Blade: And will you continue to support Republican candidates who are LGBT?
Parker: Yes. But they have to, obviously, support, as I have outlined, the LGBT agenda.
It’s not about political party, it’s about making sure we have candidates who can advocate, or just being present. There are times when I was in office in the 18 years that I was in office that I had to stand up and articulate LGBT issues, but I think I was just as effective those times when I was simply there with my wife and making sure that they had to deal with me on human basis.
And if you talk to the office holders in the room, you’ll find out that they all have those kinds of stories where they’ve managed to change the trajectory of a bill or made inroads in some way simply because they were there and fully present in all aspects of their life.
Blade: Let’s talk about the approach to the candidates Victory Fund endorses. I think one big issue, and you talked about this in your speech, is religious freedom and the tension that has with LGBT rights, rightly or wrongly.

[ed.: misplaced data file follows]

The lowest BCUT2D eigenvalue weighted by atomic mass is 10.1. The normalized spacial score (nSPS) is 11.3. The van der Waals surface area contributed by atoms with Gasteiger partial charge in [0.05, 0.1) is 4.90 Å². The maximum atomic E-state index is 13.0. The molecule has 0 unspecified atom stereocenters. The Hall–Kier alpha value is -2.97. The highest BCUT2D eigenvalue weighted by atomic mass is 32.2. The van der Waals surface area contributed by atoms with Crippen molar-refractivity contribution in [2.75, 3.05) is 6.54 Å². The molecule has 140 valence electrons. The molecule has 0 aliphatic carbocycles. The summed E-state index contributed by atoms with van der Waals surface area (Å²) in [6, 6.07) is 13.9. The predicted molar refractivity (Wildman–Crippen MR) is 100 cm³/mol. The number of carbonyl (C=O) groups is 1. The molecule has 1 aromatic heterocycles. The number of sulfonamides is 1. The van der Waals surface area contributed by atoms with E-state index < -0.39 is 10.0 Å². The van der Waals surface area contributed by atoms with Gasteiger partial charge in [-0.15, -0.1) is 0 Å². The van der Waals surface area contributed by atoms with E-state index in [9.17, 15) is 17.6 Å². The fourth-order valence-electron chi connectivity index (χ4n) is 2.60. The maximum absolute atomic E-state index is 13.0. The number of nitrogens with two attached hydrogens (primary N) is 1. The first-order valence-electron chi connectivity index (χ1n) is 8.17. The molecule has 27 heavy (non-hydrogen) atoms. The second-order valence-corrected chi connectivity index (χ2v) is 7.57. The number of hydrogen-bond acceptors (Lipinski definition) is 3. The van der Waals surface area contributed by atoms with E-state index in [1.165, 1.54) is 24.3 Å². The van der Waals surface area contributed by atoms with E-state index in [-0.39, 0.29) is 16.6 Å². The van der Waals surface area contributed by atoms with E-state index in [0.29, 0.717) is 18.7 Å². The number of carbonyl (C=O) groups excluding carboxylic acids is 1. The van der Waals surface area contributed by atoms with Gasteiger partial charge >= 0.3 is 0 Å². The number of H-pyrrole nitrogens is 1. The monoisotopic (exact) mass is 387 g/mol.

Parker: No one has a right to discriminate against me. I mean, that’s what RFRA bills are. The right to discriminate. If you are given the right to discriminate against me because I’m gay or because I’m transgender, why is that any different from you having to discriminate against someone who happens to be black or who happens to be a religion you don’t agree with. We have to fight against these bills.
Blade: But what would be your advice to candidates who are confronted with this? I remember when you were mayor of Houston, this became an issue with the subpoena of the sermons and there was this big argument that was infringing upon these pastors’ religious liberty.